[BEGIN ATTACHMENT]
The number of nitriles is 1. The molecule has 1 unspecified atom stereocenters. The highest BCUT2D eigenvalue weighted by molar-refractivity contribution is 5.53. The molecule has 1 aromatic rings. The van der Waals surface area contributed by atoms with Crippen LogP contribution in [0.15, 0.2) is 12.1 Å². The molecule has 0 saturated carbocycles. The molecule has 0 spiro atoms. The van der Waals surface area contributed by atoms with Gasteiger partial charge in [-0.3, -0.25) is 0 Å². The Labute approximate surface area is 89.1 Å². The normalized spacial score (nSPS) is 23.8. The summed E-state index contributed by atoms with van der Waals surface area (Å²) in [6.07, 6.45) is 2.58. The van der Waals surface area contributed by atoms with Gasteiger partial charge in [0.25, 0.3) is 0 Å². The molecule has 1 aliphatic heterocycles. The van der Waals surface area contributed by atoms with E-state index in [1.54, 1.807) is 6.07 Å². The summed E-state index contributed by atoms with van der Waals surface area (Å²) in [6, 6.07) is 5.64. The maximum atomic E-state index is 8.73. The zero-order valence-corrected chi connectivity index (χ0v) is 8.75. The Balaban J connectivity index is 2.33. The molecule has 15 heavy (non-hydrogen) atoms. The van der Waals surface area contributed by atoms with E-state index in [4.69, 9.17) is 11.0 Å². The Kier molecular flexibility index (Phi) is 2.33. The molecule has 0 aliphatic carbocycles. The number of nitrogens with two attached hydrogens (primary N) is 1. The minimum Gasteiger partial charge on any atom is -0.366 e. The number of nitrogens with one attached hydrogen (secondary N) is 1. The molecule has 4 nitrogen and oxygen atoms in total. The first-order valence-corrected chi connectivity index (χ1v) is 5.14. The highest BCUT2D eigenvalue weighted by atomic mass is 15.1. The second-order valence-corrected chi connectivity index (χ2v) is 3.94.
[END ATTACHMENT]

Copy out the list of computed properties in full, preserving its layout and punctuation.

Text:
The number of nitriles is 1. The molecule has 1 unspecified atom stereocenters. The highest BCUT2D eigenvalue weighted by molar-refractivity contribution is 5.53. The molecule has 1 aromatic rings. The van der Waals surface area contributed by atoms with Crippen LogP contribution in [0.15, 0.2) is 12.1 Å². The molecule has 0 saturated carbocycles. The molecule has 0 spiro atoms. The van der Waals surface area contributed by atoms with Gasteiger partial charge in [-0.3, -0.25) is 0 Å². The Labute approximate surface area is 89.1 Å². The normalized spacial score (nSPS) is 23.8. The summed E-state index contributed by atoms with van der Waals surface area (Å²) in [6.07, 6.45) is 2.58. The van der Waals surface area contributed by atoms with Gasteiger partial charge in [0.25, 0.3) is 0 Å². The molecule has 1 aliphatic heterocycles. The van der Waals surface area contributed by atoms with E-state index in [1.54, 1.807) is 6.07 Å². The summed E-state index contributed by atoms with van der Waals surface area (Å²) in [6, 6.07) is 5.64. The maximum atomic E-state index is 8.73. The zero-order valence-corrected chi connectivity index (χ0v) is 8.75. The Balaban J connectivity index is 2.33. The molecule has 15 heavy (non-hydrogen) atoms. The van der Waals surface area contributed by atoms with E-state index in [4.69, 9.17) is 11.0 Å². The Kier molecular flexibility index (Phi) is 2.33. The molecule has 0 aliphatic carbocycles. The number of nitrogens with two attached hydrogens (primary N) is 1. The minimum Gasteiger partial charge on any atom is -0.366 e. The number of nitrogens with one attached hydrogen (secondary N) is 1. The molecule has 4 nitrogen and oxygen atoms in total. The first-order valence-corrected chi connectivity index (χ1v) is 5.14. The highest BCUT2D eigenvalue weighted by atomic mass is 15.1. The second-order valence-corrected chi connectivity index (χ2v) is 3.94.